You’ll check your winter woes at the door entering tranquil Gastronomy, A Modern American Bistro, on the ground floor of Southfield’s 17-story Baker Tilly Building. Yes, finding the place is a little tricky, even with the high-rise’s name clearly marked on top. I took 11 Mile Road and turned on Corporate Drive, east of Lahser. Others drive through the sprawling Towne Center complex off Evergreen. Just keep looking up!

Gastronomy has a fresh, green setting. Walls, pendant lights and patterned carpeting and upholstery all feature that color. The cherrywood chairs and tables provide contrast. I liked the tiny white lights on ceiling-hugging branch fixtures and giant food murals by David Lamarand Photography. They’re opposite the wall with wood-framed windows. The dining room, banquet space and Gastro Bar accommodate up to 250 guests.

“Green” also reflects the culinary direction of Gastronomy’s crack cooking team, anchored by Jonathon Aceves and Brandon Zarb, chefs de cuisine; Shannon Kellett, garde manger chef; and Emily Davis, executive pastry chef. They’ve all been on staff and influencing the menu since the Epicurean Restaurant Group opened Gastronomy in August 2012. Chris Salazar is the bistro’s general manager/sommelier.

Gastronomy takes pride in being a “true scratch kitchen,” serving house-made menu items.

“Food from local suppliers is used as much as possible,” said Brigette Gossett, assistant general manager. “We change the menu as often as needed.”

Adventurous diners might want to try the “degustation menu or chef’s tasting.”

Gastronomy’s culinary brigade will custom-create a proportionately sized dinner menu of six to 16 courses for a table, exploring “the bounty of seasonal flavors present in the kitchen.” The culinary tour is available nightly, but only Friday and Saturday require reservations. Come by 6:30 p.m. for 12-16 courses; otherwise, 8 p.m. is fine.

The beautifully arranged Grassroots entrees feature complex, creative flavors. Grilled Cider-Glazed Wild Salmon, for example, includes warm quinoa, green apple horseradish salad and curvy endive, and Braised Rabbit Pappardelle comes with winter mushrooms, forester sauce, fig, brandy and huckleberry toast.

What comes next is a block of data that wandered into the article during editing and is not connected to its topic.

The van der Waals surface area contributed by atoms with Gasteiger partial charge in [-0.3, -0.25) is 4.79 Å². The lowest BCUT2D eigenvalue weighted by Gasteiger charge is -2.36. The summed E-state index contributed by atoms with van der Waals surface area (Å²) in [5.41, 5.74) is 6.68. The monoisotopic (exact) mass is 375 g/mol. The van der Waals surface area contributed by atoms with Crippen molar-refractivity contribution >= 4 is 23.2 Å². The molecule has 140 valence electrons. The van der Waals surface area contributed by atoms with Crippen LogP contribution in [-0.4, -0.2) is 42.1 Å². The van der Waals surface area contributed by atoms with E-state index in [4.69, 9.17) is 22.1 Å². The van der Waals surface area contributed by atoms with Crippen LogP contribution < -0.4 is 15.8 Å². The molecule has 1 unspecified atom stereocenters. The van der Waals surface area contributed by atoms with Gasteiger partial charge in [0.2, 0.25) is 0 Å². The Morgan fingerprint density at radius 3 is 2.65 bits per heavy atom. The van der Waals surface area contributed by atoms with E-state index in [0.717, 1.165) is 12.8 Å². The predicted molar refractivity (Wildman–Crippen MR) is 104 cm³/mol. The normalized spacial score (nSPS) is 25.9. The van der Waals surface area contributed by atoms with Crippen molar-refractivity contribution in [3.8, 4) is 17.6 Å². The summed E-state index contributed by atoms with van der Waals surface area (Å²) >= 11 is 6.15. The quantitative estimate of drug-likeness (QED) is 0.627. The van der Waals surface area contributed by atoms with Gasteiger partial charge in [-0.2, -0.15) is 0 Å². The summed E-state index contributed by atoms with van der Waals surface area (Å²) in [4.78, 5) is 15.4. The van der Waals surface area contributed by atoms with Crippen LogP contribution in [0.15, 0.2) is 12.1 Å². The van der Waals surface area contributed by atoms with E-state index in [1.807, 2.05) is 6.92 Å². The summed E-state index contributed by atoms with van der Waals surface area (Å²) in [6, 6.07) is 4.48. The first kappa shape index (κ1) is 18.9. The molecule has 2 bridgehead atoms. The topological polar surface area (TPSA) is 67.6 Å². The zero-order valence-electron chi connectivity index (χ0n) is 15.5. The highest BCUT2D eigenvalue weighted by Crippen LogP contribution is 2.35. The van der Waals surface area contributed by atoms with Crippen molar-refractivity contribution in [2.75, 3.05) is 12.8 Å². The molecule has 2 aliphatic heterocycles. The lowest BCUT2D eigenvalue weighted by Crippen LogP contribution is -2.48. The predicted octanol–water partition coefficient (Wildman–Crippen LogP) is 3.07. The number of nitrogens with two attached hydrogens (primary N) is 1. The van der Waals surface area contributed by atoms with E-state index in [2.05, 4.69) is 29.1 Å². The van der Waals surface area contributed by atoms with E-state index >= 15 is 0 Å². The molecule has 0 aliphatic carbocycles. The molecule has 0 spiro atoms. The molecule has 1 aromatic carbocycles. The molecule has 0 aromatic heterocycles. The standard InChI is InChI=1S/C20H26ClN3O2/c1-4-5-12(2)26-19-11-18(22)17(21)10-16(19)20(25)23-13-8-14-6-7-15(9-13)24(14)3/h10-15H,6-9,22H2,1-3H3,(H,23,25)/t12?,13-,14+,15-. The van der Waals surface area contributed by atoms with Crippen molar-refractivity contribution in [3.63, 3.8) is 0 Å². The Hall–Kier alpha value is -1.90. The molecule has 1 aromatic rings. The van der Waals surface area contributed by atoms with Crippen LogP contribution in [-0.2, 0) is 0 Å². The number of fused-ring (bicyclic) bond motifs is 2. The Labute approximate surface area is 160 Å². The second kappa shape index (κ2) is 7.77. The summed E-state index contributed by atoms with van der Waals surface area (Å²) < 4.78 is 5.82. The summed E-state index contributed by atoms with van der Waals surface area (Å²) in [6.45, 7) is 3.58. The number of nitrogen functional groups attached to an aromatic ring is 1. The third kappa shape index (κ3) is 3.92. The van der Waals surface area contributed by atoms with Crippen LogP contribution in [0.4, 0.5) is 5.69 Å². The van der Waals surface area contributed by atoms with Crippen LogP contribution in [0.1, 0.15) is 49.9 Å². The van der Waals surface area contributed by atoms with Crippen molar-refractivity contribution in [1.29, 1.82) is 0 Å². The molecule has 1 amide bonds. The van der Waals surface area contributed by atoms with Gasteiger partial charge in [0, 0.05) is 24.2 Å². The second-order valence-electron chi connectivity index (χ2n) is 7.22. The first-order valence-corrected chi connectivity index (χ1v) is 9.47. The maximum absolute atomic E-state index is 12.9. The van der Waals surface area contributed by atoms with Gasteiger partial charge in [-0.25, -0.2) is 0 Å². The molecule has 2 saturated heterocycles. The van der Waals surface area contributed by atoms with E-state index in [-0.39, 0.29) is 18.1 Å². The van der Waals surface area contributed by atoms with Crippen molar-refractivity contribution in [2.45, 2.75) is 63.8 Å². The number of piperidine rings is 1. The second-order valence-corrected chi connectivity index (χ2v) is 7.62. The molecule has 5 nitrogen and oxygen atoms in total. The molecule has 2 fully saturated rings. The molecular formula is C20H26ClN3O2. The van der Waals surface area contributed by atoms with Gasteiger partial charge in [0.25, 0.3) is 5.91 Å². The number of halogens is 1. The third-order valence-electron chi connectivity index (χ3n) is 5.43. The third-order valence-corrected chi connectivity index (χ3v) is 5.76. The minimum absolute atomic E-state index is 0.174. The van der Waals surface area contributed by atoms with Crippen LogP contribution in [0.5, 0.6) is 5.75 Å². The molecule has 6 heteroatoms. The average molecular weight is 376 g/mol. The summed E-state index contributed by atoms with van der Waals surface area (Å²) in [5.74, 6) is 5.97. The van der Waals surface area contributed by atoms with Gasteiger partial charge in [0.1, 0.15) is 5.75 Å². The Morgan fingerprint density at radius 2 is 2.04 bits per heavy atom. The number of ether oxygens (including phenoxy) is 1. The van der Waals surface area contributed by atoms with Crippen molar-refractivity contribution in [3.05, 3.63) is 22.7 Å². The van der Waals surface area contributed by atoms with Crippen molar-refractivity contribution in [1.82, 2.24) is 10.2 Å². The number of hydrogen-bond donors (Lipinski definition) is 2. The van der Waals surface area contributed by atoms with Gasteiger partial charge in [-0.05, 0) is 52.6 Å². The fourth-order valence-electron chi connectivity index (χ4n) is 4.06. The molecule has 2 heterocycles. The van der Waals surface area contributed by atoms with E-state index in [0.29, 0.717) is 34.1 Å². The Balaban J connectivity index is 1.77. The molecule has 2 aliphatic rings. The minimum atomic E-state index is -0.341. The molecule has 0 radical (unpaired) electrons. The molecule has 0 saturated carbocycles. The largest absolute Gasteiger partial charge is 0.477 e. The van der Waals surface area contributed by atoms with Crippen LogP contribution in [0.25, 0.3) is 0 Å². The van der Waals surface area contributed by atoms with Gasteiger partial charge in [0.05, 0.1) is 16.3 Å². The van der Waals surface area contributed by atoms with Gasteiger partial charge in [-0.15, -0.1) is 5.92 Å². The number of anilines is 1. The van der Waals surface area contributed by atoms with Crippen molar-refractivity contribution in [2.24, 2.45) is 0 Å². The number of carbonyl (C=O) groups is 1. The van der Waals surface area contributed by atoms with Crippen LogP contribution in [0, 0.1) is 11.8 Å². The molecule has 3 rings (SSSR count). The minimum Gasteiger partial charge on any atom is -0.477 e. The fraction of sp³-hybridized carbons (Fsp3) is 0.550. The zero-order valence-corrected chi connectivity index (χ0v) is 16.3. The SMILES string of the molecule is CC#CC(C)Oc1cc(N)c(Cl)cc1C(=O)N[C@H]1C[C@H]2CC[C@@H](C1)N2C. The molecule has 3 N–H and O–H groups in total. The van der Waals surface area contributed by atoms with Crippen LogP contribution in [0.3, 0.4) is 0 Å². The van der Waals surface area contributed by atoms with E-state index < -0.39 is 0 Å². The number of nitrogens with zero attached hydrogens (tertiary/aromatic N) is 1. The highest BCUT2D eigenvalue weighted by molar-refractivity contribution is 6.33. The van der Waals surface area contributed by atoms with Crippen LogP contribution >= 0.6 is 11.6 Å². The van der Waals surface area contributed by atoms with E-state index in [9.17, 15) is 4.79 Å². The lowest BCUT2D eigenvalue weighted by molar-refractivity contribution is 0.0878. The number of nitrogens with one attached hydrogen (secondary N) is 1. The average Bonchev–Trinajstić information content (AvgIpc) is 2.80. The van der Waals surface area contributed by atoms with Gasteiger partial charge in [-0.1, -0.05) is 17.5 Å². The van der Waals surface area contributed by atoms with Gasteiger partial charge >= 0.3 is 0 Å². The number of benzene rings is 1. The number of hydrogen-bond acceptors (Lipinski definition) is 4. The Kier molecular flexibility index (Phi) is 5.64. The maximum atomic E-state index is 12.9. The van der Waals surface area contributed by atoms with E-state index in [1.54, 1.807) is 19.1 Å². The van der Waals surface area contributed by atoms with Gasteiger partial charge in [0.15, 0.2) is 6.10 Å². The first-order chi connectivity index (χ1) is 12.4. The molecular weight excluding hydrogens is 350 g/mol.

Among the featured soups, the most popular is Great Lakes Walleye Chowder. It’s very flavorful and tasty, but I wished my serving had included bites of fish.

I had chowder as part of a clever dining concept, the American Lunch Box. The $16 meal includes choices for soup, salad, main dish, side and dessert. Reminiscent of a Japanese Bento Box with its various compartments, all five courses come to table in a wide white dish with depressions to hold each item. It doesn’t work out very well here, though. People tend to eat their soup first, which results in a cooled-off entree. My chicken enchilada in mole sauce had tasty, well-defined flavors, but was stone cold when I tried it; the same held true for my co-diner’s Baker Tilly (313) Grilled Cheese. My suggestion is to serve the soup first, and then bring out the rest of the meal. That’s the Japanese style, and it makes sense.

Pastry chef Davis gets kudos for her delectable Red Velvet Cupcake and crunchy-topped brownie. Complimentary warm naan bread with a version of tzatziki sauce is a nice touch.

Ground Breakers (appetizers) at Gastronomy include Halibut Sashimi, Steak Tartare and Brie Brulee. Non-meat-eaters can dine well here, too. The Cold Kitchen section offers a Compressed Apple Salad of grapes, celery, raisins, blue cheese and walnuts in yogurt dressing. The Contemporary Beet Salad is basically a delicious Greek salad that needed more “candy stripe beets.”

Gastronomy celebrates the ethnic diversity of the United States with specialties from rotating regions of the world. Selections currently representing Northern Europe include Arctic Salt-Cured Duck and two styles of venison.

Open daily except Sunday, Gastronomy carries an extensive selection of wine, including several Michigan vintages. The Pub menu fills in the gap between lunch and dinner. Service is excellent here.

1 Towne Square
Southfield, MI 48076
(248) 864-4410
$$$ 1/2 out of $$$$$

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